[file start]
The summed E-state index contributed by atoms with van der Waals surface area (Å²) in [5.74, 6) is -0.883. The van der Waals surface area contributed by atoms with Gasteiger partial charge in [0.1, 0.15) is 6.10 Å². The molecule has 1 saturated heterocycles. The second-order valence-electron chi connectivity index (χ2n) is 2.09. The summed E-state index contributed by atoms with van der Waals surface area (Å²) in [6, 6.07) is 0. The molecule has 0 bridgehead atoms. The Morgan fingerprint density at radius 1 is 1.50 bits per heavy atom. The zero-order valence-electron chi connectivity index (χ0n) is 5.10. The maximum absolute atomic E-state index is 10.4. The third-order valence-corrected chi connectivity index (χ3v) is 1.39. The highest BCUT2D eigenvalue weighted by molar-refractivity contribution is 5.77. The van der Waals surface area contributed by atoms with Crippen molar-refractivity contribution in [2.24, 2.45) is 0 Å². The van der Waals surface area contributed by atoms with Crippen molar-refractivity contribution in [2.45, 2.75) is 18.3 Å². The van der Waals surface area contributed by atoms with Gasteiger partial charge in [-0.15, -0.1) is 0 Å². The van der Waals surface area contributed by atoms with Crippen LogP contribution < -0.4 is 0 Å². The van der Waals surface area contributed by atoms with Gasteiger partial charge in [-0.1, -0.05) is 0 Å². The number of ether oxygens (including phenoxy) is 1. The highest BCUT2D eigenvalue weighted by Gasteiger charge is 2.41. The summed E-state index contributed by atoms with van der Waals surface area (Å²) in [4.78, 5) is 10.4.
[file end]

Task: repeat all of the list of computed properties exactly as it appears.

The summed E-state index contributed by atoms with van der Waals surface area (Å²) in [5.74, 6) is -0.883. The van der Waals surface area contributed by atoms with Gasteiger partial charge in [0.1, 0.15) is 6.10 Å². The molecule has 1 saturated heterocycles. The second-order valence-electron chi connectivity index (χ2n) is 2.09. The summed E-state index contributed by atoms with van der Waals surface area (Å²) in [6, 6.07) is 0. The molecule has 0 bridgehead atoms. The Morgan fingerprint density at radius 1 is 1.50 bits per heavy atom. The zero-order valence-electron chi connectivity index (χ0n) is 5.10. The maximum absolute atomic E-state index is 10.4. The third-order valence-corrected chi connectivity index (χ3v) is 1.39. The highest BCUT2D eigenvalue weighted by molar-refractivity contribution is 5.77. The van der Waals surface area contributed by atoms with Crippen molar-refractivity contribution in [2.24, 2.45) is 0 Å². The van der Waals surface area contributed by atoms with Crippen molar-refractivity contribution in [2.45, 2.75) is 18.3 Å². The van der Waals surface area contributed by atoms with Gasteiger partial charge in [-0.15, -0.1) is 0 Å². The van der Waals surface area contributed by atoms with Crippen LogP contribution < -0.4 is 0 Å². The van der Waals surface area contributed by atoms with Gasteiger partial charge in [-0.1, -0.05) is 0 Å². The number of ether oxygens (including phenoxy) is 1. The highest BCUT2D eigenvalue weighted by Gasteiger charge is 2.41. The summed E-state index contributed by atoms with van der Waals surface area (Å²) in [4.78, 5) is 10.4.